Ghana: Ghana President Mahama appeals for more aid to stop Ebola pandemic

Accra, Ghana (PANA) - Ghana's president John Mahama on Thursday opened a two-day ECOWAS extraordinary summit to discuss the Ebola outbreak with an appeal for more aid to stop its devastating spread.

He noted from a slow response from the international community, numerous nations and organizations had now come forward with offers of aid, ranging from equipment to food, medical personnel and financial assistance.

"I would like to express my sincere appreciation to these nations and organizations for their much-needed support and interventions," he said.

He added, however, that there was still so much more that needed to be done, and received, in order to help the affected nations - Guinea, Liberia and Sierra Leone - to continue their fight to stop the spread of Ebola.

He said the purpose of the Accra meeting was to ensure that the best possible use is made of this aid by assessing what was needed, matching it with what had been offered and identifying the gaps that remained so that they, too, can be filled and the world can effectively and efficiently bring an end to this terrible epidemic.

The World Health Organisation (WHO) has scaled down the number of deaths from about 4,922 to 4,818, saying some of the deaths were not related to the deadly disease.

The West African Monetary Union, through Benin's president Yayi Boni, presented a cheque for US$1.5 million to the three countries at the meeting.

President Mahama said: "The contributions that those of us who are gathered here today are making, however minor they may seem, will set in motion a chain of events that will ultimately lead to larger scale changes in the transformation of Liberia, Guinea, Sierra Leone and the entire West African sub-region.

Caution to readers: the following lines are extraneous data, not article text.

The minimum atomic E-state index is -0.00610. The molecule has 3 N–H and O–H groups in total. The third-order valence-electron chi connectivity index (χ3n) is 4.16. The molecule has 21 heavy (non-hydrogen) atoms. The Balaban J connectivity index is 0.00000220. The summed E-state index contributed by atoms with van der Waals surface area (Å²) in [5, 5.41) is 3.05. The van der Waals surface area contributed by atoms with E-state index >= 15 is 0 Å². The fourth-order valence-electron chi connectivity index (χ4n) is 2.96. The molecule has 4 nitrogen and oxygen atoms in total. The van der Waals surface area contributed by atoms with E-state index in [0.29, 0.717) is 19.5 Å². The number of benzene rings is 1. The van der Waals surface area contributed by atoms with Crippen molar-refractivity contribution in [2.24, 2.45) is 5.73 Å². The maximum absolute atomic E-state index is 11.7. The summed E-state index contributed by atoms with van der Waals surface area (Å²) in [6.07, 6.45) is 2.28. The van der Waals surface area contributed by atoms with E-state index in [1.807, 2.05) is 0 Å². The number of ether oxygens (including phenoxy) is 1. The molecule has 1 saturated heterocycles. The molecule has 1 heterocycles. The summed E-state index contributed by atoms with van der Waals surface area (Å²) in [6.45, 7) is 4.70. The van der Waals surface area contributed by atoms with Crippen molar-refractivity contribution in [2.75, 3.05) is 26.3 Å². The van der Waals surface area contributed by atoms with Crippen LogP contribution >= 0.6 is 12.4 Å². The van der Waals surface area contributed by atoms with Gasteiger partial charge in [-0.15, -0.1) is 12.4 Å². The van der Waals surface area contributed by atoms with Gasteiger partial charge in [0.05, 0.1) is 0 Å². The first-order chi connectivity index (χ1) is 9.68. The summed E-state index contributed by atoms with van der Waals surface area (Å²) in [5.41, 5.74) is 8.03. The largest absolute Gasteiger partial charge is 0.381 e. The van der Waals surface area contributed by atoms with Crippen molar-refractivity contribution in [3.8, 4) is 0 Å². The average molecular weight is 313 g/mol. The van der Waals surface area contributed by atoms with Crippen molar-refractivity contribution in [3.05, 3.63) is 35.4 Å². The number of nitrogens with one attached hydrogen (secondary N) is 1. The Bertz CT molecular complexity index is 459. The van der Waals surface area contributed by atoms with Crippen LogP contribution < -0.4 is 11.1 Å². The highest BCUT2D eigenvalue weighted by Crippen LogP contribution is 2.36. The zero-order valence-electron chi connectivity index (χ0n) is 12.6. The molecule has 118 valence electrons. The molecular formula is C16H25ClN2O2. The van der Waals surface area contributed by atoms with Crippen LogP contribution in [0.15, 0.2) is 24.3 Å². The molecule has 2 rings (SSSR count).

President Mahama warned that the devastation of the Ebola epidemic did not have to signal an end for these countries.

"With the attention and the assistance of the world, it could also symbolize the birth of something vibrant and beautiful."

But he warned with such large numbers of the labour force unable to work as a result of infection or quarantine measures, the economies of Liberia, Guinea and Sierra Leone had all but crumbled.

"The crops for this season were not harvested and the crops for coming seasons have not been planted, meaning that the suffering wrought by Ebola will last long after the epidemic has ended. And because the economies of all the nations in the sub-region are connected, that suffering will resound throughout all of West Africa, including the countries without any
recorded cases of Ebola."

President Mahama said what was most unfortunate about the occurrence of the Ebola epidemic in the three countries was that they were recovering from the effects of conflict, where infrastructures were already greatly lacking.

"With this in mind, the discussion of aid must include a plan for the future sustainability of these nations. We cannot and must not leave them as the disease found them. To do so would make all of our efforts and all of our assistance virtually meaningless as it would leave these countries, once again, vulnerable and defenseless against the threat of any future health crises," he said.

The meeting is expected to come out with a communique on the Ebola crisis and then discuss the political crisis in Burkina Faso on Friday.

President Mahama on Wednesday went to Burkina Faso with Nigerian President Goodluck Jonathan and Senegalese President Makey Sall for talks with various stakeholders.

After the talks, the stakeholders agreed that a one year political transition that should end in elections in November 2015. However, the leader of the transition team has not agreed and President Mahama said the UN-AU-ECOWAS team would return to Burkina Faso after the Accra meeting to hammer out an agreement.

The military seized power after a massive protest a week ago by civilians forced long-serving President Blaise Compaore to resign and flee to Cote D'Ivoire.
-0- PANA MA/VAO 6Nov2014

06 november 2014 14:15:54




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